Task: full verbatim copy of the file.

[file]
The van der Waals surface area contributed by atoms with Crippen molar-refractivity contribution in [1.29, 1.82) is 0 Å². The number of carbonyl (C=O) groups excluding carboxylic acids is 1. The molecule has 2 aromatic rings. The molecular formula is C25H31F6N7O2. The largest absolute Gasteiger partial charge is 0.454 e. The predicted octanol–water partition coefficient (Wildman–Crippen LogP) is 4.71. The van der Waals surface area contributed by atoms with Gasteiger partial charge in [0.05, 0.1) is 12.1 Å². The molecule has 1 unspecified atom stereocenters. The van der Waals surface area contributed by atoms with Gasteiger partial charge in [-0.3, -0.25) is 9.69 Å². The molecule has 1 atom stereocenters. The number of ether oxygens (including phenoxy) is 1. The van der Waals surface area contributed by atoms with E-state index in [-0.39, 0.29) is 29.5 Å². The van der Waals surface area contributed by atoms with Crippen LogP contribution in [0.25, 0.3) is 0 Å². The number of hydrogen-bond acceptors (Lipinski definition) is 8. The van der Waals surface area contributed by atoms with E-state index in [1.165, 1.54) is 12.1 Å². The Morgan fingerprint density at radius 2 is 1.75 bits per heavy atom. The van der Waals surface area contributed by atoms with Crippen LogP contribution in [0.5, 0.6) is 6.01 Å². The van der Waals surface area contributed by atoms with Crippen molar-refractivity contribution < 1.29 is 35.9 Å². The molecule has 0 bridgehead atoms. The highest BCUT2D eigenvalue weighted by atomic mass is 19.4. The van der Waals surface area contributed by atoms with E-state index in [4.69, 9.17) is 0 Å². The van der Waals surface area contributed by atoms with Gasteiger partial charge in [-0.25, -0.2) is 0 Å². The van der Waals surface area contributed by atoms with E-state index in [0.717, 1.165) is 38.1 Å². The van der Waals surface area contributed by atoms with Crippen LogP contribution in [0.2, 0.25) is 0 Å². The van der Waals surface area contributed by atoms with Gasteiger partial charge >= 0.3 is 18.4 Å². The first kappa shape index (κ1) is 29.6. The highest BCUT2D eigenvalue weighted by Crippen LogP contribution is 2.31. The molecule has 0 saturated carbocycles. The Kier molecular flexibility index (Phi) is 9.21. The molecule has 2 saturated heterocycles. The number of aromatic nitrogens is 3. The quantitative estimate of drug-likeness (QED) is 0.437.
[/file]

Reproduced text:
The van der Waals surface area contributed by atoms with Crippen molar-refractivity contribution in [1.29, 1.82) is 0 Å². The number of carbonyl (C=O) groups excluding carboxylic acids is 1. The molecule has 2 aromatic rings. The molecular formula is C25H31F6N7O2. The largest absolute Gasteiger partial charge is 0.454 e. The predicted octanol–water partition coefficient (Wildman–Crippen LogP) is 4.71. The van der Waals surface area contributed by atoms with Gasteiger partial charge in [0.05, 0.1) is 12.1 Å². The molecule has 1 unspecified atom stereocenters. The van der Waals surface area contributed by atoms with Gasteiger partial charge in [-0.3, -0.25) is 9.69 Å². The molecule has 1 atom stereocenters. The number of ether oxygens (including phenoxy) is 1. The van der Waals surface area contributed by atoms with E-state index in [-0.39, 0.29) is 29.5 Å². The van der Waals surface area contributed by atoms with Crippen LogP contribution in [0.25, 0.3) is 0 Å². The number of hydrogen-bond acceptors (Lipinski definition) is 8. The van der Waals surface area contributed by atoms with E-state index in [1.165, 1.54) is 12.1 Å². The Morgan fingerprint density at radius 2 is 1.75 bits per heavy atom. The van der Waals surface area contributed by atoms with Crippen LogP contribution in [0.5, 0.6) is 6.01 Å². The van der Waals surface area contributed by atoms with Crippen molar-refractivity contribution < 1.29 is 35.9 Å². The molecule has 0 bridgehead atoms. The highest BCUT2D eigenvalue weighted by atomic mass is 19.4. The van der Waals surface area contributed by atoms with E-state index in [4.69, 9.17) is 0 Å². The van der Waals surface area contributed by atoms with Gasteiger partial charge in [-0.25, -0.2) is 0 Å². The van der Waals surface area contributed by atoms with E-state index in [0.717, 1.165) is 38.1 Å². The van der Waals surface area contributed by atoms with Crippen LogP contribution in [0.2, 0.25) is 0 Å². The van der Waals surface area contributed by atoms with Gasteiger partial charge >= 0.3 is 18.4 Å². The first kappa shape index (κ1) is 29.6. The highest BCUT2D eigenvalue weighted by Crippen LogP contribution is 2.31. The molecule has 0 saturated carbocycles. The Kier molecular flexibility index (Phi) is 9.21. The molecule has 2 saturated heterocycles. The number of aromatic nitrogens is 3. The quantitative estimate of drug-likeness (QED) is 0.437.